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I think that you don't need to show everything! Just show the best moments... for example when the head twist (and no when you put the illusion on girl), when the sword passes troghout the neck, when the head vanish above the swords! Just the best moments that make curiosity in the people who wach the promo...

Ciaooooooooooooo
Rich B.
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I like Devlin's first promo better.

http://www.youtube.com/watch?v=d00pTfhD4Vw

Rich B.
magicians
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I was going to comment earlier but decided to be kind. But, this looks like an ad for Mak Magic. Who is your target audience for the promo?
Personally, I don't think you can take a "catalog" act and promo it, unless these are the fillers in between the illusions.
The props you use are parlour props.
I also agree that there are too many head boxes, actualy too many boxes altogether.
BTW where did you win Magician of the year 2003?
Now, is the actual act routined? Is there a theme? Or is the "head in a box" the routine?
That Rock act took a lot of guts to do, and there was a lot of gut showing as well.
Illusionist, Illusionist consulting, product development, stage consultant, seasoned performer for over 35 years. Specializing in original effects. Highly opinionated, usually correct, and not afraid of jealous critics. I've been a puppet, a pirate, a pawn and a King. Free lance gynecologist.
AlexBorsci
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Quote:
On 2009-04-17 07:42, Rich B. wrote:
I like Devlin's first promo better.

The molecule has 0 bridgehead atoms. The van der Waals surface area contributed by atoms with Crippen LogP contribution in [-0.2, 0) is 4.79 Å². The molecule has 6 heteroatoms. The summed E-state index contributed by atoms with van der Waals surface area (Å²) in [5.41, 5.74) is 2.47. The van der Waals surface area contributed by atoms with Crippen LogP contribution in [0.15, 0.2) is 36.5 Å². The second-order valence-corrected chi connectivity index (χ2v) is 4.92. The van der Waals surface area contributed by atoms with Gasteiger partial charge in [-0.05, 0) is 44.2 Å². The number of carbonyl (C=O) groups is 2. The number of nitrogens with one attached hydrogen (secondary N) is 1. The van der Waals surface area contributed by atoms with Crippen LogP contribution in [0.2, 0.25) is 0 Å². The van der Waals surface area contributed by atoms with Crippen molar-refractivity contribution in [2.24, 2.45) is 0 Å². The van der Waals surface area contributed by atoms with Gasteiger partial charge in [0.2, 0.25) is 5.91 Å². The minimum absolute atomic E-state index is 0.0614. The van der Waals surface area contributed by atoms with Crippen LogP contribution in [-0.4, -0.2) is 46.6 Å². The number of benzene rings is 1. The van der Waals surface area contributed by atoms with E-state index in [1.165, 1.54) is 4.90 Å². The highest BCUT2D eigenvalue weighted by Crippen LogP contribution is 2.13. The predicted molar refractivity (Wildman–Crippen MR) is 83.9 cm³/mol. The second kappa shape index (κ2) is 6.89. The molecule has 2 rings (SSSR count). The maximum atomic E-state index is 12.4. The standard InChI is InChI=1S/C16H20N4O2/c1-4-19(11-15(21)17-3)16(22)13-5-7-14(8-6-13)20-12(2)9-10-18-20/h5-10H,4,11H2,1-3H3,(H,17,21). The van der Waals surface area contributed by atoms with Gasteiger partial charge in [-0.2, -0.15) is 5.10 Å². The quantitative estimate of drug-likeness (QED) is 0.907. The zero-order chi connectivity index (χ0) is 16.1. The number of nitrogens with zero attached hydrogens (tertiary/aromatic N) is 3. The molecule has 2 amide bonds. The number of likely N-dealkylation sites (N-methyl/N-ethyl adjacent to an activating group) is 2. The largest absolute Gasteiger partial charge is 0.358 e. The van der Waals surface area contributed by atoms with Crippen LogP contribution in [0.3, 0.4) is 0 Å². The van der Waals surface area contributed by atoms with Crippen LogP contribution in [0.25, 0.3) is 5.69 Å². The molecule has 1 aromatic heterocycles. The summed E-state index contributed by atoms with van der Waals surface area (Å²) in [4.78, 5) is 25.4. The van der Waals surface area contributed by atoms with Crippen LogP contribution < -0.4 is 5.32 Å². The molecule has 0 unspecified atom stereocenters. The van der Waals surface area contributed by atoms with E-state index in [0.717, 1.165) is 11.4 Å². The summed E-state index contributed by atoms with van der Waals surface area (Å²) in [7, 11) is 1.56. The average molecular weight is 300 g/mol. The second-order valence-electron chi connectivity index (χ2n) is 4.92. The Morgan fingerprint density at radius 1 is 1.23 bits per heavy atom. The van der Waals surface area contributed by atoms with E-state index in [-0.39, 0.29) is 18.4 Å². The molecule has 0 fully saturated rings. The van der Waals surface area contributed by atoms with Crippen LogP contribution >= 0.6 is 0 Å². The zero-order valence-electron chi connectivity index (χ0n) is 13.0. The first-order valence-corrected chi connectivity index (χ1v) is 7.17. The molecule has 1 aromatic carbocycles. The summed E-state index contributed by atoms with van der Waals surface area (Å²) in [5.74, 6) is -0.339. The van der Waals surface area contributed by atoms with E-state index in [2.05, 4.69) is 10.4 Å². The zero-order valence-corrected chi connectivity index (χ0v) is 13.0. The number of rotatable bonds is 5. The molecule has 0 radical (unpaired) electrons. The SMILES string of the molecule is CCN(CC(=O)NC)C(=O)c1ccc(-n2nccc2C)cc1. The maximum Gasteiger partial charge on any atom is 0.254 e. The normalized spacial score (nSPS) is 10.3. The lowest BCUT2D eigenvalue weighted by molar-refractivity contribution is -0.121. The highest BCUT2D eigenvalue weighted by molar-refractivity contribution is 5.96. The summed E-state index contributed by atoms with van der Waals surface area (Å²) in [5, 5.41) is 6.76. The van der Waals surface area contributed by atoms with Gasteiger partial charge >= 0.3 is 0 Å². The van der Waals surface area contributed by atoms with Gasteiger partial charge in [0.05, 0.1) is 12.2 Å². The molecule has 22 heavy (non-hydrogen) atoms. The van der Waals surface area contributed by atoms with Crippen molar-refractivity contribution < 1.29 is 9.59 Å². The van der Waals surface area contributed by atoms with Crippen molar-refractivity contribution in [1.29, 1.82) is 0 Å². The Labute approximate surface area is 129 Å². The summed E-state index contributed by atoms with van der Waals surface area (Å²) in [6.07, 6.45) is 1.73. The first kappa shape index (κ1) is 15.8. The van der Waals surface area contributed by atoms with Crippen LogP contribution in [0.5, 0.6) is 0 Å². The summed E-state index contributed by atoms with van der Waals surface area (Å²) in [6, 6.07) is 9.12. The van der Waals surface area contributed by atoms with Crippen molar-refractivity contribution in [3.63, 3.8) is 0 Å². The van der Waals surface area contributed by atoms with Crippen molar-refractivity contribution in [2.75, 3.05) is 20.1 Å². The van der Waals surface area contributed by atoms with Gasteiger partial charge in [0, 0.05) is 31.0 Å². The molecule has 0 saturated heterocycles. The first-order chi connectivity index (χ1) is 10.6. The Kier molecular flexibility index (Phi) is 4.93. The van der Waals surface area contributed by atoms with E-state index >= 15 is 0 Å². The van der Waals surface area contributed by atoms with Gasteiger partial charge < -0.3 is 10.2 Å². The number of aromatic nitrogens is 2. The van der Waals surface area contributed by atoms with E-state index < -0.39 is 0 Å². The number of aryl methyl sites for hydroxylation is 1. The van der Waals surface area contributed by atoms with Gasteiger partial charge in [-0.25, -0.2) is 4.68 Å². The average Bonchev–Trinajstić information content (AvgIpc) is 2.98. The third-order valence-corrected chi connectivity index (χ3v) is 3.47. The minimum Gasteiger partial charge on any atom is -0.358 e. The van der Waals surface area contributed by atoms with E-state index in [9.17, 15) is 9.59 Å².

http://www.youtube.com/watch?v=d00pTfhD4Vw

Rich B.


Yeeees! I prefer this too!!!

Ahahahahahahahah

INCREDIBLE!! IT?S AMAZZING!
Magic Patrick
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Just tease them with some of the highlights. Quick looks at the highlights will give the potential customer just enough to want to see more. Why hire you if they see your whole show. For example the dagger head chest; just show you putting one sword in and then go to the finished product. Just a suggestion. NOT A JOKE! LOL!!!
johnobryant
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It seems like you did the same trick over and over again. I have something against doing effects where you have to put something on or around a spectator. Its hard for me to even THINK about putting an audience members hand in an arm chopper. If its a promo you need audience reaction, and maybe show the final seconds of the routine instead of the whole thing. Maybe get some better video editing tools as well. The more you invest in your show, the more you will get for it.

-john
andyleeroy
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Wow ;-)
dpe666
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Quote:
On 2009-04-17 07:42, Rich B. wrote:
I like Devlin's first promo better.

http://www.youtube.com/watch?v=d00pTfhD4Vw

Rich B.


I swear to God, that is NOT me! Smile
Rich B.
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Sorry DPE666...you do resemble that guy. I apologize.

Rich B.